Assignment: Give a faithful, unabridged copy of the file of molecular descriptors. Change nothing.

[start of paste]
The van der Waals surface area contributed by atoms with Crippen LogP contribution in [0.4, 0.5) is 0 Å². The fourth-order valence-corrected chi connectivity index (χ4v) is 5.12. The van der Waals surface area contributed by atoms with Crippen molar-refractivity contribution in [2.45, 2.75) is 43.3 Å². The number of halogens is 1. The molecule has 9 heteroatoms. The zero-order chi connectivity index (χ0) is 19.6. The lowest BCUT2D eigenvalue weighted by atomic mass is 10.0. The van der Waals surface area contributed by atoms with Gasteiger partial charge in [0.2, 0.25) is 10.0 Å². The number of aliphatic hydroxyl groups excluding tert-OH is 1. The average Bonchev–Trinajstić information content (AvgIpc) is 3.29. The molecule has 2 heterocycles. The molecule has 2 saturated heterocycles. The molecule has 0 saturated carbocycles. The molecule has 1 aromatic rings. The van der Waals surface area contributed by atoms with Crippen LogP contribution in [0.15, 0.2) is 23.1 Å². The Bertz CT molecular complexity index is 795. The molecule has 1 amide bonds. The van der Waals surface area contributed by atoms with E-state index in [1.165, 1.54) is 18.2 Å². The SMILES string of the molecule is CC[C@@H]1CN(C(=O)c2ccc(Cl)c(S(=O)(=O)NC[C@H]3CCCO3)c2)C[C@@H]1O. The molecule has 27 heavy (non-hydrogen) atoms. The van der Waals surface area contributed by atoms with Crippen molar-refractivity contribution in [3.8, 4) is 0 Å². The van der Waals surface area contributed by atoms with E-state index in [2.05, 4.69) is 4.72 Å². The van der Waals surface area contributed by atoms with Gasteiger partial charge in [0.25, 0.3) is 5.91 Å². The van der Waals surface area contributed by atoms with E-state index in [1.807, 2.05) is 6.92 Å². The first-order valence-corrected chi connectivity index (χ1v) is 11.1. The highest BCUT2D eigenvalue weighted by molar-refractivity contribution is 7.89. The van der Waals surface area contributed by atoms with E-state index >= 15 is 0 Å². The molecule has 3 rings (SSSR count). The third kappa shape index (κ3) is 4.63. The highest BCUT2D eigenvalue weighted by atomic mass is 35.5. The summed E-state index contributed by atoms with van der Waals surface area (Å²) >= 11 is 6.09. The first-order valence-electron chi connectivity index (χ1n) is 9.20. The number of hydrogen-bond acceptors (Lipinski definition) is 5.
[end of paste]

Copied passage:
The van der Waals surface area contributed by atoms with Crippen LogP contribution in [0.4, 0.5) is 0 Å². The fourth-order valence-corrected chi connectivity index (χ4v) is 5.12. The van der Waals surface area contributed by atoms with Crippen molar-refractivity contribution in [2.45, 2.75) is 43.3 Å². The number of halogens is 1. The molecule has 9 heteroatoms. The zero-order chi connectivity index (χ0) is 19.6. The lowest BCUT2D eigenvalue weighted by atomic mass is 10.0. The van der Waals surface area contributed by atoms with Gasteiger partial charge in [0.2, 0.25) is 10.0 Å². The number of aliphatic hydroxyl groups excluding tert-OH is 1. The average Bonchev–Trinajstić information content (AvgIpc) is 3.29. The molecule has 2 heterocycles. The molecule has 2 saturated heterocycles. The molecule has 0 saturated carbocycles. The molecule has 1 aromatic rings. The van der Waals surface area contributed by atoms with Crippen LogP contribution in [0.15, 0.2) is 23.1 Å². The Bertz CT molecular complexity index is 795. The molecule has 1 amide bonds. The van der Waals surface area contributed by atoms with E-state index in [1.165, 1.54) is 18.2 Å². The SMILES string of the molecule is CC[C@@H]1CN(C(=O)c2ccc(Cl)c(S(=O)(=O)NC[C@H]3CCCO3)c2)C[C@@H]1O. The molecule has 27 heavy (non-hydrogen) atoms. The van der Waals surface area contributed by atoms with Crippen molar-refractivity contribution in [3.8, 4) is 0 Å². The van der Waals surface area contributed by atoms with E-state index in [2.05, 4.69) is 4.72 Å². The van der Waals surface area contributed by atoms with Gasteiger partial charge in [0.25, 0.3) is 5.91 Å². The van der Waals surface area contributed by atoms with E-state index in [1.807, 2.05) is 6.92 Å². The first-order valence-corrected chi connectivity index (χ1v) is 11.1. The highest BCUT2D eigenvalue weighted by molar-refractivity contribution is 7.89. The van der Waals surface area contributed by atoms with E-state index >= 15 is 0 Å². The molecule has 3 rings (SSSR count). The third kappa shape index (κ3) is 4.63. The highest BCUT2D eigenvalue weighted by atomic mass is 35.5. The summed E-state index contributed by atoms with van der Waals surface area (Å²) >= 11 is 6.09. The first-order valence-electron chi connectivity index (χ1n) is 9.20. The number of hydrogen-bond acceptors (Lipinski definition) is 5.